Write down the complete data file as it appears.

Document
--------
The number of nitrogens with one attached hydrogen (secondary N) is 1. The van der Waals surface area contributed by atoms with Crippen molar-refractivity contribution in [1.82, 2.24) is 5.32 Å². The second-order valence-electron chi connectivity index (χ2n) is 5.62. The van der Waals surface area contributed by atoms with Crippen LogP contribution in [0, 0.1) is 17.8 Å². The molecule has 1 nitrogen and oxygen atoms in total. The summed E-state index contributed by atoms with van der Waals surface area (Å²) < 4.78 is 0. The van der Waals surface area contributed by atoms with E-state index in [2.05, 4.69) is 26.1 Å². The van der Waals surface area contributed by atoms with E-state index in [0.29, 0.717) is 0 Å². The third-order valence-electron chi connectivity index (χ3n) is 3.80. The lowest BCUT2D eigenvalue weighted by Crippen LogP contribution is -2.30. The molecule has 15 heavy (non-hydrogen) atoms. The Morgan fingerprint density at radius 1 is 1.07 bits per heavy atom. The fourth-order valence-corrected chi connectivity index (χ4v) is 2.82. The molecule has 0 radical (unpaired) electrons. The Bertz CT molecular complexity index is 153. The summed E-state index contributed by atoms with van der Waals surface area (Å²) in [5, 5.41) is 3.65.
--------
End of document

The number of nitrogens with one attached hydrogen (secondary N) is 1. The van der Waals surface area contributed by atoms with Crippen molar-refractivity contribution in [1.82, 2.24) is 5.32 Å². The second-order valence-electron chi connectivity index (χ2n) is 5.62. The van der Waals surface area contributed by atoms with Crippen LogP contribution in [0, 0.1) is 17.8 Å². The molecule has 1 nitrogen and oxygen atoms in total. The summed E-state index contributed by atoms with van der Waals surface area (Å²) < 4.78 is 0. The van der Waals surface area contributed by atoms with E-state index in [2.05, 4.69) is 26.1 Å². The van der Waals surface area contributed by atoms with E-state index in [0.29, 0.717) is 0 Å². The third-order valence-electron chi connectivity index (χ3n) is 3.80. The lowest BCUT2D eigenvalue weighted by Crippen LogP contribution is -2.30. The molecule has 15 heavy (non-hydrogen) atoms. The Morgan fingerprint density at radius 1 is 1.07 bits per heavy atom. The fourth-order valence-corrected chi connectivity index (χ4v) is 2.82. The molecule has 0 radical (unpaired) electrons. The Bertz CT molecular complexity index is 153. The summed E-state index contributed by atoms with van der Waals surface area (Å²) in [5, 5.41) is 3.65.